Blogging’s been a bit slow because I’m on vacation this week. I expect to keep blogging all week, but it may be a bit lighter than usual.

This post started as a comment to this post, in which Aretae discusses the differences between formalists and "econo-secessionists."

First, he asks where power comes from.

The formalists say, along with Mao, from the barrel of a gun

The secessionists say that scarcity creates power. Slaves with useful skills were paid and treated well, both in ancient greece and the antebellum US. Guns and force doesn’t get you what you want, if the other party is irreplaceable, or even scarce.

The relevant question is: "who has power?" So, to reformulate the answers: formalists say the guys with the guns and secessionists say the guys who control scare resources.

I have a good friend who’s a proud redneck (he has lots of guns, his house doesn’t have a basement but he’s currently digging one with a shovel and a wheelbarrow, and his favorite food "is sandwiches," which is apparently singular). One time I told him that if civilization collapsed he should pick me up – we’d make a good team since I stockpile gold and he stockpiles guns. He said, "why would I team up with you, when I could just make you give me your gold?"

Sometimes, the rednecks know best.

The next question is "what creates effectiveness on corporations":

The formalists say, along with many folks, the corporate governance structure.

The secessionists say that competition and especially the dynamic threat of failure/customer-exit is the cause of corporate goodness. No risk of failure, no exit, no goodness. Full stop.

Here, the formalist answer is "accountability," not corporate governance. For the average pizza restaurant the secessionists’ favored mechanism of failure works well. Governments, however, are not pizza restaurants. "Failure" for a government is not a viable solution. Egypt is showing us what failure looks like for a government – this is precisely what we should avoid.

The goal, for anyone who does not wish to see people killed, should be to create a government system that is accountable without requiring failure.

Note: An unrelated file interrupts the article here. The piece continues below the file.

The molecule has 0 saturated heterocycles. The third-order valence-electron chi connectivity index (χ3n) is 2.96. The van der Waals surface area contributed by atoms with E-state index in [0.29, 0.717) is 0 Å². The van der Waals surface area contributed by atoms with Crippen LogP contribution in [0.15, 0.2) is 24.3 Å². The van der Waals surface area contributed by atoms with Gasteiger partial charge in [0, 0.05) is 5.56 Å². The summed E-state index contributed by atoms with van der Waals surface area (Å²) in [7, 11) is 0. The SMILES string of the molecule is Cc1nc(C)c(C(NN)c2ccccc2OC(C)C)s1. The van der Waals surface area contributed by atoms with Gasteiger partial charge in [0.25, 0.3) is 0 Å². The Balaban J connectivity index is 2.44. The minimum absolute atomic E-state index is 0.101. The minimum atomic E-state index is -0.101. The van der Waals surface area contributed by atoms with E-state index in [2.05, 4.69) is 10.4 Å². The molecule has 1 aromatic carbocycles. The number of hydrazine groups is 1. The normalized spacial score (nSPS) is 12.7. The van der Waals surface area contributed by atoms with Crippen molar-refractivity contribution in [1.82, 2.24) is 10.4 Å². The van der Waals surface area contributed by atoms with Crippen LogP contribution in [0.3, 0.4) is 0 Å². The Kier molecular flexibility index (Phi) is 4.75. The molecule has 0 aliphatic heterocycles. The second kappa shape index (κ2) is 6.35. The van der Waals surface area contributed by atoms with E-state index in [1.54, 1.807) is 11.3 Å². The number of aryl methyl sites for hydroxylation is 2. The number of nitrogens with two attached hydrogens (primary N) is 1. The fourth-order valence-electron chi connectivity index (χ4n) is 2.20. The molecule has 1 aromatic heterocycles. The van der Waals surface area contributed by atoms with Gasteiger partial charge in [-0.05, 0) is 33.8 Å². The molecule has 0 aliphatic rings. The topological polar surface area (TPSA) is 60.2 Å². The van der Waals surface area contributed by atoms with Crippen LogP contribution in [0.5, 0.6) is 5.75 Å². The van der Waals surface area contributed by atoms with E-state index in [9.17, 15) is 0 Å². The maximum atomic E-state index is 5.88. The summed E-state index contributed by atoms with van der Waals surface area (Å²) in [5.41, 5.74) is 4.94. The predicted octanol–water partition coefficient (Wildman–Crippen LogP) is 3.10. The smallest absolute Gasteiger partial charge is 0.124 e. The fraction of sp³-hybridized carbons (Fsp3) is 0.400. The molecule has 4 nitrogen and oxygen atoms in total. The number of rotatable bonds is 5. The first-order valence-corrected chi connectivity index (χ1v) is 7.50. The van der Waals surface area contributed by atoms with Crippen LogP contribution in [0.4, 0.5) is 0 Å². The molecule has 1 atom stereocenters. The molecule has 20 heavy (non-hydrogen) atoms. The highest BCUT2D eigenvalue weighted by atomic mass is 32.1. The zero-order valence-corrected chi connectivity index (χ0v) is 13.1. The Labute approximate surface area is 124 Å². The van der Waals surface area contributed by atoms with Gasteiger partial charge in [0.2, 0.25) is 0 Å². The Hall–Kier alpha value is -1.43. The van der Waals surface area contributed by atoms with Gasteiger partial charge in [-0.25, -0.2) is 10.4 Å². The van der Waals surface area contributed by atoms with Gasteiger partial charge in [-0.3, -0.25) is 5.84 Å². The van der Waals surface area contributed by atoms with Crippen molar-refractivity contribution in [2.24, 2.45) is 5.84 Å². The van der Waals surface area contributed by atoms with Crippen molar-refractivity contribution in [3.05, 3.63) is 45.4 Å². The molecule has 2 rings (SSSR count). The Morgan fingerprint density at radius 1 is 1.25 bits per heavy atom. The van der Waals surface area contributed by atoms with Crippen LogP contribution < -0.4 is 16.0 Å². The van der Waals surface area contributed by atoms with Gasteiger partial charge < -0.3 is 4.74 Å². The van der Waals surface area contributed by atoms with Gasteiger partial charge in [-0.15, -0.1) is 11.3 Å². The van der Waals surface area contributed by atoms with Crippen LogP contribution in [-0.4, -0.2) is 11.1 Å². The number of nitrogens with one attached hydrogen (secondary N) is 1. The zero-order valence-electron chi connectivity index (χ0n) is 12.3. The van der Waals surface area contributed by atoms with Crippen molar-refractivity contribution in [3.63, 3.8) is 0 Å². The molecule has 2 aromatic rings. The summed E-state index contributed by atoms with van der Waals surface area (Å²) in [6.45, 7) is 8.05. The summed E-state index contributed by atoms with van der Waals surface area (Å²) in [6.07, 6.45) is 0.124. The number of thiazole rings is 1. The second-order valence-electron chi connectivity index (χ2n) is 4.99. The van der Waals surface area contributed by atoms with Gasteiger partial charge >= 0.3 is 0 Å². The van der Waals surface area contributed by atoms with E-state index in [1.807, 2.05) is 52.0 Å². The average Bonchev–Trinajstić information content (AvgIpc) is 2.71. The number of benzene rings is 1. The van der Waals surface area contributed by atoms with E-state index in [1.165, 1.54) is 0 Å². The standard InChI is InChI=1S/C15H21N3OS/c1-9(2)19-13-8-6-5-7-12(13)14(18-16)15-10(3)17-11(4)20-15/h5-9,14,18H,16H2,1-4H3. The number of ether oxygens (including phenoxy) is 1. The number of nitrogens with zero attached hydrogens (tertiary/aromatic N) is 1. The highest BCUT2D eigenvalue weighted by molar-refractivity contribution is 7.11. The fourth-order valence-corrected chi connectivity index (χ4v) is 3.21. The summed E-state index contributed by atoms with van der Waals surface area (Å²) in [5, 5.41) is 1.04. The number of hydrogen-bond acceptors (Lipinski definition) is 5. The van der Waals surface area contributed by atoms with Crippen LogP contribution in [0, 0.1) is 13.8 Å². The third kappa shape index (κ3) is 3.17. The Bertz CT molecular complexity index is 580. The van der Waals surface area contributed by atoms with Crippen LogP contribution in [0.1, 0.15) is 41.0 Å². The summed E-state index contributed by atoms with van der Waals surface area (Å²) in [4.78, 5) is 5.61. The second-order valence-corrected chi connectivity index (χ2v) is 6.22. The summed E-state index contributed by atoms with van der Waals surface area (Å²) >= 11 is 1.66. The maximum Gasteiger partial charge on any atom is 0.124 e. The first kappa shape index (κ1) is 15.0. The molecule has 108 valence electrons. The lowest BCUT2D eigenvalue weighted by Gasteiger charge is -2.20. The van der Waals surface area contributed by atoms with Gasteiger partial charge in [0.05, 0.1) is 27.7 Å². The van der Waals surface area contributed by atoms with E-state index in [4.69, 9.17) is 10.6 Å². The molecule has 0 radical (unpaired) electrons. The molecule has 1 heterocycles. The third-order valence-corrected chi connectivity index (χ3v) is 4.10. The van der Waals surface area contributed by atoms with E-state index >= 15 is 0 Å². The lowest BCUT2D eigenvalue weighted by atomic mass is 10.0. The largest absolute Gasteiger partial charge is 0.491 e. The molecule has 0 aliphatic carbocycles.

The final question is "what causes bad government outcomes":

The formalists say distributed power, democracy, the cathedral’s influence, the lack of accountability in Government employees, and point at the USA.

The secessionists say that Rent Seeking, Public Choice and Game Theory issues, and Hayekian power-knowledge differentials are the problem, and point at the USA vs. many smaller contemporary countries with the formalists’ causes but small (relative) problems.

The formalists actually say lack of accountability. The true rulers of the US cannot be held responsible for failures of their favored policies. Things like "rent seeking" only work in settings like this, when the government is totally unaccountable. The things that Aretae lists here, are symptoms, they should not be confused with the underlying disease.


4 Responses to Econo-secessionists

  1. Thomas says:

    I agree that rent seeking ect. are symptoms of unaccountability. It still begs the question whether it’s possible to square sovereignty with accountability. You need somebody who is willing to accept accountability when by definition nobody can force him to do so. Seems like a pretty bad deal to me and thus only possible with some deep cultural sense of duty.

  2. Handle says:

    “Competition” is not altogether dismissible as a rationale for the comparative effectiveness of private corporations.

    I would put it slightly more abstractly; the frequency at which one’s processes are tested by reality and the sensitivity or immunity of those processes (and the agents that execute them) to real-world failure.

    The military, for example, is a more-or-less corporate-style hierarchy with its own systems of accountability and methods of refining standard operating procedures. Briefly, the closer people and processes are to to the tactical mission, the better the system works. Because Soldiers will die when things go wrong.